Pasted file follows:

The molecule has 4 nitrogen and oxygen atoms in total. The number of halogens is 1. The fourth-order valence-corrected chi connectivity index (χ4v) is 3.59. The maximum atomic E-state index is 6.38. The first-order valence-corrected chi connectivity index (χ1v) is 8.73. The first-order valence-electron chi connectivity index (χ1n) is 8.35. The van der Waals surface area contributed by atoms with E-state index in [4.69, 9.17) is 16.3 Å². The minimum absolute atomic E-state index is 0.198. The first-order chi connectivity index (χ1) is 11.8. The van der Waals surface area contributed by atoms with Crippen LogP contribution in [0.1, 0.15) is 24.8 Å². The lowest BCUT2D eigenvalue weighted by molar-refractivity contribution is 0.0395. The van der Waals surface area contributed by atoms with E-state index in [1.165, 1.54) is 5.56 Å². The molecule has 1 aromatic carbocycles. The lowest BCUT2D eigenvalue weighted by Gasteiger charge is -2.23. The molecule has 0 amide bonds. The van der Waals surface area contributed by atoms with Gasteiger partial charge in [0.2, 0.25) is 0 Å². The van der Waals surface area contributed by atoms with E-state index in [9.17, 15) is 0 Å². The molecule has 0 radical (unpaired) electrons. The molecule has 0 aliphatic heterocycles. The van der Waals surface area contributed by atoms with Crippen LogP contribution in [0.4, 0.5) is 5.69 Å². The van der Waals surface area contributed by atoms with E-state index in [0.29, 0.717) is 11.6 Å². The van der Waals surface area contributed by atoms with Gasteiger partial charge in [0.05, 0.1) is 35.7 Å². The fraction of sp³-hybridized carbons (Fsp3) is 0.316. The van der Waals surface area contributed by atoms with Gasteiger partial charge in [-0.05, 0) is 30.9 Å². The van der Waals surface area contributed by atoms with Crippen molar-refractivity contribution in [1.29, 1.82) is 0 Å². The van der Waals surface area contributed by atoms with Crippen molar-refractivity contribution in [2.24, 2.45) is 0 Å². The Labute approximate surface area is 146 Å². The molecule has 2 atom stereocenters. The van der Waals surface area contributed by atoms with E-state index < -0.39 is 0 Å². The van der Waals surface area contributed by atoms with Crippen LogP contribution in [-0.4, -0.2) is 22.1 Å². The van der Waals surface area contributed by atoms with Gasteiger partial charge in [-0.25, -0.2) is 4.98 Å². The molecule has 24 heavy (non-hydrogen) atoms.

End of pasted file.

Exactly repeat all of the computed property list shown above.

The molecule has 4 nitrogen and oxygen atoms in total. The number of halogens is 1. The fourth-order valence-corrected chi connectivity index (χ4v) is 3.59. The maximum atomic E-state index is 6.38. The first-order valence-corrected chi connectivity index (χ1v) is 8.73. The first-order valence-electron chi connectivity index (χ1n) is 8.35. The van der Waals surface area contributed by atoms with E-state index in [4.69, 9.17) is 16.3 Å². The minimum absolute atomic E-state index is 0.198. The first-order chi connectivity index (χ1) is 11.8. The van der Waals surface area contributed by atoms with Crippen LogP contribution in [0.1, 0.15) is 24.8 Å². The lowest BCUT2D eigenvalue weighted by molar-refractivity contribution is 0.0395. The van der Waals surface area contributed by atoms with E-state index in [1.165, 1.54) is 5.56 Å². The molecule has 1 aromatic carbocycles. The lowest BCUT2D eigenvalue weighted by Gasteiger charge is -2.23. The molecule has 0 amide bonds. The van der Waals surface area contributed by atoms with Gasteiger partial charge in [0.2, 0.25) is 0 Å². The van der Waals surface area contributed by atoms with E-state index in [9.17, 15) is 0 Å². The molecule has 0 radical (unpaired) electrons. The molecule has 0 aliphatic heterocycles. The van der Waals surface area contributed by atoms with Crippen LogP contribution in [0.4, 0.5) is 5.69 Å². The van der Waals surface area contributed by atoms with E-state index in [0.29, 0.717) is 11.6 Å². The van der Waals surface area contributed by atoms with Gasteiger partial charge in [0.05, 0.1) is 35.7 Å². The fraction of sp³-hybridized carbons (Fsp3) is 0.316. The van der Waals surface area contributed by atoms with Gasteiger partial charge in [-0.05, 0) is 30.9 Å². The van der Waals surface area contributed by atoms with Crippen molar-refractivity contribution in [1.29, 1.82) is 0 Å². The van der Waals surface area contributed by atoms with Crippen molar-refractivity contribution in [2.24, 2.45) is 0 Å². The Labute approximate surface area is 146 Å². The molecule has 2 atom stereocenters. The van der Waals surface area contributed by atoms with E-state index < -0.39 is 0 Å². The van der Waals surface area contributed by atoms with Crippen LogP contribution in [-0.4, -0.2) is 22.1 Å². The van der Waals surface area contributed by atoms with Gasteiger partial charge in [-0.25, -0.2) is 4.98 Å². The molecule has 24 heavy (non-hydrogen) atoms.